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Books: Evangelistic Sermons

This is a post about a pair of books I was given in exchange for posting this review. No money changed hands and no requirement, besides which week I post this, is given for the review. The books were graciously sent to me by Kregel Publishers.

This week, I have taken a look through a pair of books from Kregel Publishers. These two books are a matched set, though they are not totally dependent on each other. Both are from R. Larry Moyer and both focus on preaching evangelistic sermons.

The first is titled Show Me How to Preach Evangelistic Sermons. This volume is exactly what it claims to be: a practical manual on how to construct sermons to communicate the Gospel. Moyer presents 27 short chapters that start with an explanation of the why of preaching what he calls "expository evangelistic sermons" and then into the nuts and bolts of how to do so.

The "why" section was good, when placed into an appropriate context. I think that too many churches are trying to do too much with the average sermon, expecting that sermon to reach the lost, strengthen the weak, and challenge the strong. Moyer has a good point that reach the lost is the key point to make in many sermons, it just seems to me that too many of the weak and strong believers will quickly dismiss the more blatant evangelistic message that he advocates. Making the sole focus of the message to communicate the need for salvation will put the bulk of typical church listeners into a habit of 'checking-out' and not listening for the ways they may need to grow.

That is not to say that the evangelistic message should not be a portion of every planned or spontaneous sermon. It should. However, occasionally sermons need to reach past that particular doctrine and deal with additional matters. Certainly when speaking in a context that the preacher knows will hold an unsaved audience will Moyer's sermon structure work well.

Of greater benefit to me, though possibly because I'm kind of set in my preaching ways, were his chapters on explaining Christian lingo in sermons and on methods of structuring an invitation. The first of these sections, such as the one on explaining sin, are almost always of benefit to those of us who have been in church more than a year. It is too easy to get used to the language of church and forget how to communicate those concepts.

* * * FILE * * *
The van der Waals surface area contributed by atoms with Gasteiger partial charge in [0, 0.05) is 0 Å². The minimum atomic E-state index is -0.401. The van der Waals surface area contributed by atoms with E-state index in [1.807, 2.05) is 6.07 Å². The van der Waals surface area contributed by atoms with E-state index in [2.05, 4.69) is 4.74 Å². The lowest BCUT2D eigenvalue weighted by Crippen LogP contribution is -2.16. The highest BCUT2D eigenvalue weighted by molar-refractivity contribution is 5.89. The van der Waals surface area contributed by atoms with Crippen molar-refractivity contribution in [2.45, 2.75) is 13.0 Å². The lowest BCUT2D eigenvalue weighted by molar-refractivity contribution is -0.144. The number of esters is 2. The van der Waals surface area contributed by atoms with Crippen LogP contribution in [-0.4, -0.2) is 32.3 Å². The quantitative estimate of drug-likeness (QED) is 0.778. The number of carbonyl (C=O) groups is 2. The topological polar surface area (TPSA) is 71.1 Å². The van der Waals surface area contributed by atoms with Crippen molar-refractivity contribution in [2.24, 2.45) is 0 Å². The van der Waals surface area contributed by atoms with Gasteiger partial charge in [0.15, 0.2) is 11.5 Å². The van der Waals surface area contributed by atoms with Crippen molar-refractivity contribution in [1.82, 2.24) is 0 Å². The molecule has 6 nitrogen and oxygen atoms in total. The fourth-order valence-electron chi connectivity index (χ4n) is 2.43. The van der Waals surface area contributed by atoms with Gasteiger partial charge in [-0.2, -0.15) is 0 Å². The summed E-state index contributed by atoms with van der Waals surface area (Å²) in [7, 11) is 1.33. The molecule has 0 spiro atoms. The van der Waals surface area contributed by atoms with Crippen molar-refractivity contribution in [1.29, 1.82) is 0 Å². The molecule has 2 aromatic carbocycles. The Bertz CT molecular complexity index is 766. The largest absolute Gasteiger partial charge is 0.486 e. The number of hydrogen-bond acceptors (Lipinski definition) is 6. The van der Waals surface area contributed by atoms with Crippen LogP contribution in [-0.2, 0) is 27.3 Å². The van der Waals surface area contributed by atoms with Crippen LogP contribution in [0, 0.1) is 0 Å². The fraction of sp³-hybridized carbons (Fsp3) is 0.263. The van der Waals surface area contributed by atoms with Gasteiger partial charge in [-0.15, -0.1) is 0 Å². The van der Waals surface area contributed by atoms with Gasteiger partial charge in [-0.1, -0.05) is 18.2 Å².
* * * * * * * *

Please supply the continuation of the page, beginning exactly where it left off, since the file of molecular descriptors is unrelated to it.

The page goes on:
The area on invitations was also helpful. Currently in Baptist life, there is much discussion of the traditional "altar call" invitation. Some have abandoned that method but have not found an adequate replacement. Moyer provides several options and suggests being sensitive to the situation where you are preaching. It is nice to see a passionate evangelist endorse breaking the altar call tradition.

While I do not feel that this book tells everything you need to know about preaching, it is a good add-on to your "how-to" shelf for preaching.

The second book is Show Me How To Illustrate Evangelistic Sermons. Sermon illustration is something I struggle with, and it's all the harder to admit that because I know the best sermons I've preached are the ones that I found illustrations that really worked with the topic.

So, I found this text more helpful than the first one mentioned in this post. Moyer has broken down illustrations based on topic and purpose and put them into various chapters for easy reference. He has even noted which ones are intended to be humorous, which can be a helpful quick look!

I would actually recommend Show Me How to Illustrate Evangelistic Sermons above the other volume, though both are helpful.

As always, yes, I got the books for free. Yes, I was positive in my review—of course, I asked for these books because I expected to like them, so that's that. I occasionally review books from Kregel Publishers as well as other publishers. Check my outdated Disclosures! post for more info.

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